Europe

Senators debate symphysiotomy report

  • 13 June 2012
  • From the section Europe

Irish Senators are to discuss a draft report later on the use of a controversial childbirth operation to widen the pelvis.

It found one reason that symphysiotomies were used was to obey laws influenced by the Catholic Church that banned contraception and sterilisation, the Irish Times reported ahead of its official publication on Thursday.

It is estimated up to 1,500 women underwent symphysiotomies between the mid-1940s and mid-1980s.

The procedure, sometimes carried out without consent or with no information given about its risks, has since been linked with chronic conditions such as pain, incontinence and mobility problems.

The campaign group, Survivors of Symphysiotomy, dismissed the draft report as a "elaborate apologia for an abomination".

The independent report, commissioned by the Irish Department of Health, suggests the use of symphysiotomies was at its peak in the Republic of Ireland at a time when it had declined in the rest of Europe, the newspaper reported.

When a mother could not safely deliver her baby in the 1940s and 1950s, symphysiotomies were considered appropriate because of safety concerns about repeated Caesarean sections - associated with a higher number of deaths at the time - and the ban on contraception and sterilisation, the report is expected to say.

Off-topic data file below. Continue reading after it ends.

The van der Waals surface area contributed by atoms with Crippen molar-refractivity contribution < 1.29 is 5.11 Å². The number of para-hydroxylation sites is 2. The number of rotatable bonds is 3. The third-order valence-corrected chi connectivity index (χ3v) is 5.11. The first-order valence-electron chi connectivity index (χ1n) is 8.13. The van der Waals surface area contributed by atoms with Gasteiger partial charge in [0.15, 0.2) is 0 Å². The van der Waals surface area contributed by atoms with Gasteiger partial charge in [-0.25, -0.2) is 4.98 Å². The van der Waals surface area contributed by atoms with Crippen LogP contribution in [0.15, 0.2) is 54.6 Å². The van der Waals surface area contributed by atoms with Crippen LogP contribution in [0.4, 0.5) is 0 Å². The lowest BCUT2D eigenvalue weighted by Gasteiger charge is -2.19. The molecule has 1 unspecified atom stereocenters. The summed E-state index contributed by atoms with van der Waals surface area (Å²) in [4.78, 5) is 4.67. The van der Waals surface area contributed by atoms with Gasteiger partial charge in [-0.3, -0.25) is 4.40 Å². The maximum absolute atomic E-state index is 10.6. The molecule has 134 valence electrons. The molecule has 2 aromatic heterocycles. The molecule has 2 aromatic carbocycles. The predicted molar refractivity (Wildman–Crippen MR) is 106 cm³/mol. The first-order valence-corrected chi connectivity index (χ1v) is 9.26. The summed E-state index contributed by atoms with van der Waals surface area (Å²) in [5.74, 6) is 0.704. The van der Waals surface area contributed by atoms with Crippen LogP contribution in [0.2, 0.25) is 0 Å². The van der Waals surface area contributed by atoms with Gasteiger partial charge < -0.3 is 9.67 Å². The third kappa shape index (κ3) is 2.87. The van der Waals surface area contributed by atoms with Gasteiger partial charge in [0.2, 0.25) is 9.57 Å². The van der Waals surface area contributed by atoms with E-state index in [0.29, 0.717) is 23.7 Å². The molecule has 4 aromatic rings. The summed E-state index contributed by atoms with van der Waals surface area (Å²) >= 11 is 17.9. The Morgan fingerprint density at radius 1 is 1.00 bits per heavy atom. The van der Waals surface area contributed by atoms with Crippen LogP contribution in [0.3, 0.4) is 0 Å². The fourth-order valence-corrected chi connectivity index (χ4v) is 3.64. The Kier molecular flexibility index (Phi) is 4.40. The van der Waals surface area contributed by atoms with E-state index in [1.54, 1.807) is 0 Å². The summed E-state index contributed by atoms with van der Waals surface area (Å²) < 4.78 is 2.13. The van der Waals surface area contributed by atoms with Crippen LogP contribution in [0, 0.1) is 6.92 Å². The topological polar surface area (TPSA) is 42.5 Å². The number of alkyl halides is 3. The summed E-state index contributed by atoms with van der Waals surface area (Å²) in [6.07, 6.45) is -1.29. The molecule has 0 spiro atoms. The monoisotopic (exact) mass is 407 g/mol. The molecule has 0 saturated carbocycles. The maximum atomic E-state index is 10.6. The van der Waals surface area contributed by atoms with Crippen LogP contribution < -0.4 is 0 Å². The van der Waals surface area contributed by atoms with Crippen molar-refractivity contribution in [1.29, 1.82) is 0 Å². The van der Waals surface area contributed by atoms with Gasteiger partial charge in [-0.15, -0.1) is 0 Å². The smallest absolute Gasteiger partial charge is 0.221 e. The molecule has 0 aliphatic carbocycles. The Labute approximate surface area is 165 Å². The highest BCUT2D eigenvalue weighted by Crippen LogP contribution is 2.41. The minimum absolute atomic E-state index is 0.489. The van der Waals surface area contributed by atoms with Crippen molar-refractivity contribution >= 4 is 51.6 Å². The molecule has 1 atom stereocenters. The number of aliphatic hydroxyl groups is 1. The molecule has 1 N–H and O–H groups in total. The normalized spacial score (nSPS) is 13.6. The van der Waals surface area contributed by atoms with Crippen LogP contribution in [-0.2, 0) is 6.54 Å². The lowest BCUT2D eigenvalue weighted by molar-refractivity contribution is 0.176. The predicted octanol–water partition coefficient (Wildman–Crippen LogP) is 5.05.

However, the report is thought to find that some symphysiotomies were wrongly used, and some obstetricians refused to carry them out because of fears for the long-term health of mothers.

"These reservations are reflected in the fact that even when use of the procedure was at its height in the mid-1950s, it remained a rare event relative to overall deliveries, and was never utilised in all maternity hospitals," the report states.

The procedure began to decline in the late 1950s as confidence increased in the safety of repeated Caesarean sections, but Our Lady of Lourdes Hospital in Drogheda continued with the procedure until 1984.

The report suggests this was linked to the "unswervingly Catholic ethos" of the hospital at the time.

More on this story

Related Internet links

The BBC is not responsible for the content of external Internet sites